During the end of my visit to see Ms.D at the health center in our neighborhood, a man rolled up and filled the doorway. I recognized him– he’s always hanging out in the hall and says “Look at the doll!” when he sees Bera (she’s kind of a hit in that place).
Still, he introduced himself to me as “Tony”. He was missing teeth and wore a baseball hat and seemed to be bursting at the joints with liveliness. He calls Mrs.D his “sister” (“Are you visiting my sister?”). It makes her chuckle and it makes me so glad she has him across the hall.
He coos at Bera as I strap her in the stroller. He tells me he had four kids and I tip my hat to him. Then he says that he has already buried two and I freeze, thinking of the sadness this man has to bear.
Tony tells me about a woman that lives on their hall. “She used to always moan. Day and night moaning.” I tell him I remember her. “Well, now…now, she sings.”
I asked him why she sings now. “Because of me!” He somehow says this without a trace of bragging. “I told her that it made me happy to hear her sing, so now she sings.”
“That’s amazing!” I say, “What does she sing?”
He shrugs. “I don’t know. It’s in her own language. But once I wanted to sing with her, so we sang “Que Sera, Sera” together since we both knew the words.”
I am ready to go now, but his wheelchair is blocking the doorway. He starts talking again. “There is another woman here who can’t even eat. Has a tube in her stomach. Tell me why they still bring her into the dining room during meals? It’s cruel.”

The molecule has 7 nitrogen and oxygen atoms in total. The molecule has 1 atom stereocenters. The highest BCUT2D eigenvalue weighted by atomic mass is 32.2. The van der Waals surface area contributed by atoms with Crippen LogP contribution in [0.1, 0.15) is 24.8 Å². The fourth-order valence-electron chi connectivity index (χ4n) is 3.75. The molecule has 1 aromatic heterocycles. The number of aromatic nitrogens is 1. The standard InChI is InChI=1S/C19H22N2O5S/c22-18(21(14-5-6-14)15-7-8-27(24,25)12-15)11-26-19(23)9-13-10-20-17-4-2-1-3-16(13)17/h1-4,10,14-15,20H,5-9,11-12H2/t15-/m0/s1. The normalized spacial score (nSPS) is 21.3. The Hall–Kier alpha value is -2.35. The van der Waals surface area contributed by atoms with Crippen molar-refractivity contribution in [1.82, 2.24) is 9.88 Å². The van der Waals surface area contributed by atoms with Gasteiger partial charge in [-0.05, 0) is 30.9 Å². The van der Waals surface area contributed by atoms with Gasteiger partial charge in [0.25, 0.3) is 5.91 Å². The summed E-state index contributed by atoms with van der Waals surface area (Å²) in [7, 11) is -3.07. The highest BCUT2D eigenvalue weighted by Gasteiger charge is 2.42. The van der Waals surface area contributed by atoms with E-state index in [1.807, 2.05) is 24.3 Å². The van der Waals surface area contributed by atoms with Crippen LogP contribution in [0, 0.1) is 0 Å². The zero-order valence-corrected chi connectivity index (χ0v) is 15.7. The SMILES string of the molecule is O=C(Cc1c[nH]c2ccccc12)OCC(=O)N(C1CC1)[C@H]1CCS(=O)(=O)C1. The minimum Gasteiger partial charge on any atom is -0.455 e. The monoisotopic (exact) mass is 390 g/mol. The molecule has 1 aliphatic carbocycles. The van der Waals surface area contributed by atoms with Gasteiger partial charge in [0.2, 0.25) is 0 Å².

I nod in agreement, as if I know anything about living with a tube in my stomach for nourishment.
“And one time, one time it brought me to tears…we had ice cream out back on the patio, and they brought her out as they were serving the ice cream, she held her hands out and was begging for ice cream.” He cupped his hands together and made a moaning sound to demonstrate. “It made me cry…” and I knew he was crying then and I cried with him over the sadness of it and also that such compassion existed in my neighbor.
Then he says, “I’ve lived here many years and I told the Lord could use me, and He does. Everyday. I believe He wanted me here.” And I’m feeling certain by that point that Mrs. D, the moaning lady, and the lady with a feeding tube want him there too.
How beautiful to think of your purpose separate from money or what you can produce or even what you are good at. Because even a man who is old and wheelchair bound and missing a lot of teeth is changing the world for the people around him simply because he is willing.